Not many people know this about Cindy duPont, but she’s a true believer.
She has been since a Thursday afternoon in 1976 while driving on Interstate 20 between Columbia and Camden. What she saw that day changed her life, she said.
“It was a disc, a typical flying saucer,” moving slowly a couple hundred feet above the roadway, as wide as both lanes, she remembers.
It had no windows, but an iridescent dome, sort of like a bubble.
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“It crossed right in front of me and kept right on going,” said duPont, now 66 years old. “So I blinked a couple times and kept right on going.”
She called what is now McEntire Joint National Guard air base near Columbia, she said, and a man told her they hadn’t flown any aircraft in the area.
She rushed home to tell her husband, and he “just kind of listened and said, ‘Oh, OK. Where do you want to go to dinner?’”
“I’m the least likely person” to believe in something like this, duPont said. “I’m a devout Christian, an evangelical Christian. I’m ultra-conservative.”
But duPont is confident of this.
“I’ve never seen Jesus. ... But I have seen a UFO.”
She retired in 2013 as the owner of Round Robin, an upscale women’s clothing store on Devine Street in Columbia. Since then, she’s been involved with the local chapter of the international Mutual UFO Network, or MUFON.
As the assistant director for MUFON in South Carolina, duPont has helped organize Columbia’s first UFO conference.
This Saturday from 1-4:30 p.m. at the Columbia Metropolitan Convention Center, MUFON will host a trio of speakers well-known in the world of UFO enthusiasts: Jan Harzan, the international director of MUFON; Kathleen Marden, MUFON’s director of experiencer research and the niece of Betty and Barney Hill, who purportedly were abducted by aliens in 1961; and Stanton Friedman, a nuclear physicist and proclaimed expert on the famed 1947 Roswell, N.M., UFO incident.
The conference is free to attend.
“We wanted it to be educational, entertaining and introduce people to the concept of Ufology” — that is, the study of unidentified flying objects — duPont said.
For duPont, publicizing this weekend’s UFO conference is sort of her “coming out” moment.
“Most of my friends don’t know this about me,” she said. “I’m hoping nobody would look at me differently. I really don’t feel that it conflicts with my Christianity. ... I don’t tell lies.”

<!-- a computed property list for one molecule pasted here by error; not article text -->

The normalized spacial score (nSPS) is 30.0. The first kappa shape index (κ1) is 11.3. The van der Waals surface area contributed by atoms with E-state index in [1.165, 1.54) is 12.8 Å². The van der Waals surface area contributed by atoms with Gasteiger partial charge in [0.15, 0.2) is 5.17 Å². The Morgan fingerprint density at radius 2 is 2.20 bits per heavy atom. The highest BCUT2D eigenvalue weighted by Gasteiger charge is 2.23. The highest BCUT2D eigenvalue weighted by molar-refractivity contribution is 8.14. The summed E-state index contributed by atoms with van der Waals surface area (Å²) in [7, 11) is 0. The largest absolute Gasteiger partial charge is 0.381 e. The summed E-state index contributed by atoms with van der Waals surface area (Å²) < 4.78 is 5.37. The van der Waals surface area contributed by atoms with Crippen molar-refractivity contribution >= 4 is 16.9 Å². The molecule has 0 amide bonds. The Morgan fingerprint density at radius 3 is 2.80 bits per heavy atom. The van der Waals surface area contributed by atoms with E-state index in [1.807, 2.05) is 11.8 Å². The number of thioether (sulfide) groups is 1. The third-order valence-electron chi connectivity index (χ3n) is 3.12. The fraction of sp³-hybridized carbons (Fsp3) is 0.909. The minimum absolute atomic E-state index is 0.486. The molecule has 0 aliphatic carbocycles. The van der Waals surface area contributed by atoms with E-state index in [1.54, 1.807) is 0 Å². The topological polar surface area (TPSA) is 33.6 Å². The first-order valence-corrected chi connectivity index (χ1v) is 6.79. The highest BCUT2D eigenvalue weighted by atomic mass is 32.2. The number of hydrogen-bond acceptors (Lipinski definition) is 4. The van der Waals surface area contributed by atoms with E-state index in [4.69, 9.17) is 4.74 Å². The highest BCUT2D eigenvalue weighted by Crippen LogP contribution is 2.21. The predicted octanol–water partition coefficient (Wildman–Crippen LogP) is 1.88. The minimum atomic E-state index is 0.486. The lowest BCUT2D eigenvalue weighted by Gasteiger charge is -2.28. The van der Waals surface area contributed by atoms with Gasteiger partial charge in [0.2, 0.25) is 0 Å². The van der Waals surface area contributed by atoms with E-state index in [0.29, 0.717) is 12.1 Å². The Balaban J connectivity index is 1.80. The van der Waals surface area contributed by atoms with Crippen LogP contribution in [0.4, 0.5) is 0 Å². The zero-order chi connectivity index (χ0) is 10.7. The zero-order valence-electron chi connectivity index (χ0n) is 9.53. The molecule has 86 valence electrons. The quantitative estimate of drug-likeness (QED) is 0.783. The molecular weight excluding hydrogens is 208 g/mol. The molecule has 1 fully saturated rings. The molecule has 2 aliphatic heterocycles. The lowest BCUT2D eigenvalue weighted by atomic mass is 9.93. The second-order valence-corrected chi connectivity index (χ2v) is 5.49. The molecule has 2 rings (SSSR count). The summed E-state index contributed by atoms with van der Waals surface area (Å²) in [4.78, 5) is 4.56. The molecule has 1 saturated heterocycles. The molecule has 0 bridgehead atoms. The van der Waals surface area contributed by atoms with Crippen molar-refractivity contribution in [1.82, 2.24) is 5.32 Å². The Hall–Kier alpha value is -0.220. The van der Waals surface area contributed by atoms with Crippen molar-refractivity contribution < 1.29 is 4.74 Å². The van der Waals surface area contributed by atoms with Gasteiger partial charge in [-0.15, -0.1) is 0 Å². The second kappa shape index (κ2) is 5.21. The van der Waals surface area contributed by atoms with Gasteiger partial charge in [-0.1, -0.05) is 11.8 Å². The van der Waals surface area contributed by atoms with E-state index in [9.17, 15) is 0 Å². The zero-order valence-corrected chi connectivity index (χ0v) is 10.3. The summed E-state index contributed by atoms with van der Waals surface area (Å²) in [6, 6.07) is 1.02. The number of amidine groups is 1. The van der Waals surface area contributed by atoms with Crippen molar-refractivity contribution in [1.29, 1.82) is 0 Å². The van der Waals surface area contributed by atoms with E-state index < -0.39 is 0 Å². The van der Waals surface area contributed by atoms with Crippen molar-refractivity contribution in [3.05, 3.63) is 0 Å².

Despite somewhat of a stigma attached to belief in alien visitations, extraterrestrial matters and trust in UFO sightings is quite normalized in our culture, said Barry Markovsky, a sociologist and professor at the University of South Carolina, where he teaches a course called “Sociology of the Paranormal.”
Conferences such as the one being held in Columbia this weekend are comfortable gatherings that tend to reinforce and legitimize their beliefs, Markovsky said. But speakers at these events might ignore what Markovsky said are easily explained misperceptions.
There tends to be an emphasis on quantity of evidence, rather than quality, at gatherings like these, Markovsky said.
“There’s thousands and thousands of UFO sightings, and (most) can be debunked,” Markovsky said. “The other 5 percent will never be debunked because nobody has the information needed to investigate it.”
For the record, Markovsky said, “I would bet my life that there is intelligent life elsewhere in the universe.” Most scientists would agree, he said.
He’s just not convinced that it’s actually visited Earth.
“The chances are remote — but not zero — that we have actually been visited,” Markovsky said. Although, “I could be wrong.”
Perhaps 10 unidentified aerial objects are reported to MUFON each month in South Carolina, mostly from coastal areas where military exercises are often done, duPont said. The vast majority of sightings can be explained as aircraft or stars or something else known, she said.
But about 5 percent of sightings remain unexplained, she said. And many more possible UFO sightings likely go unreported, she added.
As a field investigator for MUFON, duPont follows up with people who report UFO sightings or encounters. She asks people questions about the location and size of the object they saw and whether they were under the influence of any substances or medications when they saw it.
She’s investigated 116 sighting cases in the state.
According to MUFON’s online tracker, two potential alien incidents were reported in South Carolina just this week: one in Simpsonville and one in North Augusta.
There’s no doubt in duPont’s mind that aliens exist and have visited the earth. One of her main curiosities is why. “I want to know what their agenda is,” she said. “I just hope they don’t want me for dinner.”
“I believe. That’s all I can say,” duPont said. “I’m not asking anybody to believe with me.”